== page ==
(CNN)A Korean American woman living in Los Angeles has created a hate crime booklet for Asian American seniors to prepare them in case they are racially targeted.
The idea was born amid the coronavirus pandemic, after Esther Lim heard the term "China virus," a phrase often used by former President Donald Trump, followed by a steady rise in anti-Asian crimes across the country.
Fearing for her parent's safety, Lim in April 2020 put together a booklet, "How to Report a Hate Crime," with information to guide her parents in case they ever found themselves in that situation.
"I noticed that a lot of the target victims were older generation Asians who couldn't speak English well," Lim, 32, told CNN. "I wanted to make sure my parents, and the rest of the Asian community, knew how to make a report or what to do if they're attacked."
Lim published the booklet in English and translated it to Korean before she was swarmed with requests to translate it into other languages.
By March 2021 Lim had published the booklet in seven languages -- English, Chinese, Japanese, Korean, Thai, Vietnamese and Spanish. They are free and available for download online. So far, at least 4,500 booklets have been distributed in person. Thousands more have been downloaded, Lim said.
The booklets are about 15 pages long and provide information focused on legal rights, why hate crimes should be reported and what to do when facing an attack.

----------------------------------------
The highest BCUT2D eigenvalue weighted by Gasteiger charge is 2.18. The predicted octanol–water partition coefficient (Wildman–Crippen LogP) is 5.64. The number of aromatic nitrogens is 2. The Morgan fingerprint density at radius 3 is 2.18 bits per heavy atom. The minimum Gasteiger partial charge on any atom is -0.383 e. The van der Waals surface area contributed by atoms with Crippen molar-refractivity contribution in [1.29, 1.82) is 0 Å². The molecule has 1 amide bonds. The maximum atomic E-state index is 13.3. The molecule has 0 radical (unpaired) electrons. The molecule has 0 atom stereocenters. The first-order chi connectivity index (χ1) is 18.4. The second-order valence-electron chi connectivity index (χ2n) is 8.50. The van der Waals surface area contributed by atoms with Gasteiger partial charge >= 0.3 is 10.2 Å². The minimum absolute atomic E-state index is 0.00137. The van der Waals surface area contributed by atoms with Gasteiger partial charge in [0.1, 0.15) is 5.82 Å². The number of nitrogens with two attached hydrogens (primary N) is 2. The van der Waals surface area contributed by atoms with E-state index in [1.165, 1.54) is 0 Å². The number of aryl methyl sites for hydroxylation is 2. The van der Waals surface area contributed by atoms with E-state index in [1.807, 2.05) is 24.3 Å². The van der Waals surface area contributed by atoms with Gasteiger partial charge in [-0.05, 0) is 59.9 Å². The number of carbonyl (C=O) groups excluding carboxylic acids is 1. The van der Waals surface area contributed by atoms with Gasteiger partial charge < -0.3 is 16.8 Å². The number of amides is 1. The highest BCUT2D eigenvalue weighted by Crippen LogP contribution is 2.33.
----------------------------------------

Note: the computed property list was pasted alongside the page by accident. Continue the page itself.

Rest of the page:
Arming Asian Americans with knowledge
In addition to the coronavirus pandemic, Asian communities are facing a dangerous period of hate.
A shooting attack in the Atlanta area last week killed eight people, including six Asian women, further horrifying a community already facing misplaced blame and attacks for the pandemic. An investigation into the shooter's motive is still pending.
Lim's goal is to encourage victims of hate crimes to report them, but to also give them tips on how to safely escape and survive an attack.
She wrote separate booklets for Los Angeles and Orange County, California, as well as New York City, San Francisco and Oakland, with each one featuring specific legal information.
The booklets end with contacts for victims or witnesses of hate crimes to reach out to, along with key phrases translated for non-English speakers who need to communicate for help.
The phrases include: "English isn't my first language," "Someone is following me," and, "Can you stay next to me until it is safe?"
Along with posting the booklets online, Lim distributes them to non-profit organizations in Los Angeles.
She also drops them off at senior centers, elderly clinics and houses of worship. Lim sometimes distributes whistles along with the booklets to give seniors an additional safety tool in case they ever need to signal for help.
"It makes me angry, especially because community leaders don't really do anything tangible about these hate crimes. We can keep talking about racism, but what solutions are we bringing out to individuals who need it?" she said. "I just wanted to do something more effective on my own to help the community. I did what I had to do."
While Lim covers all the costs, donations sent to her GoFundMe help her print and distribute more booklets, as well as translate them into other languages. Eventually, she plans to print them in Arabic and Khmer.